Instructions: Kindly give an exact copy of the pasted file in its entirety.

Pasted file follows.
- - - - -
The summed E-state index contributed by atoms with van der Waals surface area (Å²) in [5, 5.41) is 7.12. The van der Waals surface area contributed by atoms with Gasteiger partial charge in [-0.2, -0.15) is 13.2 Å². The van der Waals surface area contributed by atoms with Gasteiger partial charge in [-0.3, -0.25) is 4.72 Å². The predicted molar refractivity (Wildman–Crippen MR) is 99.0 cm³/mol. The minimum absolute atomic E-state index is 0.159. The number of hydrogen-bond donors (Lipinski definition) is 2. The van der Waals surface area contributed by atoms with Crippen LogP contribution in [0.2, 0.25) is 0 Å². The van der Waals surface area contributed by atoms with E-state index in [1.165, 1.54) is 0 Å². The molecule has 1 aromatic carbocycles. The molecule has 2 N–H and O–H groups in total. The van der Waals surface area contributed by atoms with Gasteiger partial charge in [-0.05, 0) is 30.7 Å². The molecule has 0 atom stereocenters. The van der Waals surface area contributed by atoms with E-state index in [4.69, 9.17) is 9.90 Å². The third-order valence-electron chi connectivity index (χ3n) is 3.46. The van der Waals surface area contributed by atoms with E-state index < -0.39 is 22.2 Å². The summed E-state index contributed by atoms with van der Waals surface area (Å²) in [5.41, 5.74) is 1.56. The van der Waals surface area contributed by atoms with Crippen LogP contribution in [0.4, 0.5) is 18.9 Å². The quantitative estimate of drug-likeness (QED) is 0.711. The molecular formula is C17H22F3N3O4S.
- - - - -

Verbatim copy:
The summed E-state index contributed by atoms with van der Waals surface area (Å²) in [5, 5.41) is 7.12. The van der Waals surface area contributed by atoms with Gasteiger partial charge in [-0.2, -0.15) is 13.2 Å². The van der Waals surface area contributed by atoms with Gasteiger partial charge in [-0.3, -0.25) is 4.72 Å². The predicted molar refractivity (Wildman–Crippen MR) is 99.0 cm³/mol. The minimum absolute atomic E-state index is 0.159. The number of hydrogen-bond donors (Lipinski definition) is 2. The van der Waals surface area contributed by atoms with Crippen LogP contribution in [0.2, 0.25) is 0 Å². The van der Waals surface area contributed by atoms with E-state index in [1.165, 1.54) is 0 Å². The molecule has 1 aromatic carbocycles. The molecule has 2 N–H and O–H groups in total. The van der Waals surface area contributed by atoms with Gasteiger partial charge in [-0.05, 0) is 30.7 Å². The molecule has 0 atom stereocenters. The van der Waals surface area contributed by atoms with E-state index in [4.69, 9.17) is 9.90 Å². The third-order valence-electron chi connectivity index (χ3n) is 3.46. The van der Waals surface area contributed by atoms with E-state index < -0.39 is 22.2 Å². The summed E-state index contributed by atoms with van der Waals surface area (Å²) in [5.41, 5.74) is 1.56. The van der Waals surface area contributed by atoms with Crippen LogP contribution in [0.4, 0.5) is 18.9 Å². The quantitative estimate of drug-likeness (QED) is 0.711. The molecular formula is C17H22F3N3O4S.